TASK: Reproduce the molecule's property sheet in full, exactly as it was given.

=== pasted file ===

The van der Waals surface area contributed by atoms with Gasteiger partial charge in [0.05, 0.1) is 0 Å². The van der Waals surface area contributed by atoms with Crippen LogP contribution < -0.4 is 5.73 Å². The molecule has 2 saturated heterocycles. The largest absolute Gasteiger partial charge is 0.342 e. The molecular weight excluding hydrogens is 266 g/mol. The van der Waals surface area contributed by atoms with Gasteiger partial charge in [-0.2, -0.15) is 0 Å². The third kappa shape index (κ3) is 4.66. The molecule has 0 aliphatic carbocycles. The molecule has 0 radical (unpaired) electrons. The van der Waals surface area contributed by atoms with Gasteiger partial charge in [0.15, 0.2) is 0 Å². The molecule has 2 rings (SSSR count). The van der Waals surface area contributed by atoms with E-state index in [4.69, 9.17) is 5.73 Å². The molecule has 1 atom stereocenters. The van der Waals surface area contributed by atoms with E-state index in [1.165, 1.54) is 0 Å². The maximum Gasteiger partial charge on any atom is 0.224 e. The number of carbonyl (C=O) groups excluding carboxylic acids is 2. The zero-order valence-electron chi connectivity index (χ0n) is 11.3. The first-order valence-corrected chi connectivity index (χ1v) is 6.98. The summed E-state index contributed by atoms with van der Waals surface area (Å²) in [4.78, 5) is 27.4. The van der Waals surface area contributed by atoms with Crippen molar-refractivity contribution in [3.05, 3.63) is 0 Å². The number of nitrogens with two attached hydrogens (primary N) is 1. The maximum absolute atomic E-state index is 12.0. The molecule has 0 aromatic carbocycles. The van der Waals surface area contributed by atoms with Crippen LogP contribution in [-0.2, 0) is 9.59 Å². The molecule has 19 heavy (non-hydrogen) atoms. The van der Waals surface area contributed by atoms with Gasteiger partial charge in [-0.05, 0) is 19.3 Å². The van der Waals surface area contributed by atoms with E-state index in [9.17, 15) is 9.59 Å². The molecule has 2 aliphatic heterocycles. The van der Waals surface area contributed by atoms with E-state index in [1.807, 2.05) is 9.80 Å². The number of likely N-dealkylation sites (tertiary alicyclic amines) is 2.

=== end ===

The van der Waals surface area contributed by atoms with Gasteiger partial charge in [0.05, 0.1) is 0 Å². The van der Waals surface area contributed by atoms with Crippen LogP contribution < -0.4 is 5.73 Å². The molecule has 2 saturated heterocycles. The largest absolute Gasteiger partial charge is 0.342 e. The molecular weight excluding hydrogens is 266 g/mol. The van der Waals surface area contributed by atoms with Gasteiger partial charge in [-0.2, -0.15) is 0 Å². The third kappa shape index (κ3) is 4.66. The molecule has 0 aliphatic carbocycles. The molecule has 0 radical (unpaired) electrons. The van der Waals surface area contributed by atoms with Gasteiger partial charge in [0.15, 0.2) is 0 Å². The molecule has 2 rings (SSSR count). The van der Waals surface area contributed by atoms with E-state index in [4.69, 9.17) is 5.73 Å². The molecule has 1 atom stereocenters. The van der Waals surface area contributed by atoms with E-state index in [1.165, 1.54) is 0 Å². The maximum Gasteiger partial charge on any atom is 0.224 e. The number of carbonyl (C=O) groups excluding carboxylic acids is 2. The zero-order valence-electron chi connectivity index (χ0n) is 11.3. The first-order valence-corrected chi connectivity index (χ1v) is 6.98. The summed E-state index contributed by atoms with van der Waals surface area (Å²) in [4.78, 5) is 27.4. The van der Waals surface area contributed by atoms with Crippen molar-refractivity contribution in [3.05, 3.63) is 0 Å². The number of nitrogens with two attached hydrogens (primary N) is 1. The maximum absolute atomic E-state index is 12.0. The molecule has 0 aromatic carbocycles. The van der Waals surface area contributed by atoms with Crippen LogP contribution in [-0.2, 0) is 9.59 Å². The molecule has 19 heavy (non-hydrogen) atoms. The van der Waals surface area contributed by atoms with Gasteiger partial charge in [-0.05, 0) is 19.3 Å². The van der Waals surface area contributed by atoms with E-state index in [9.17, 15) is 9.59 Å². The molecule has 2 aliphatic heterocycles. The van der Waals surface area contributed by atoms with E-state index in [1.807, 2.05) is 9.80 Å². The number of likely N-dealkylation sites (tertiary alicyclic amines) is 2.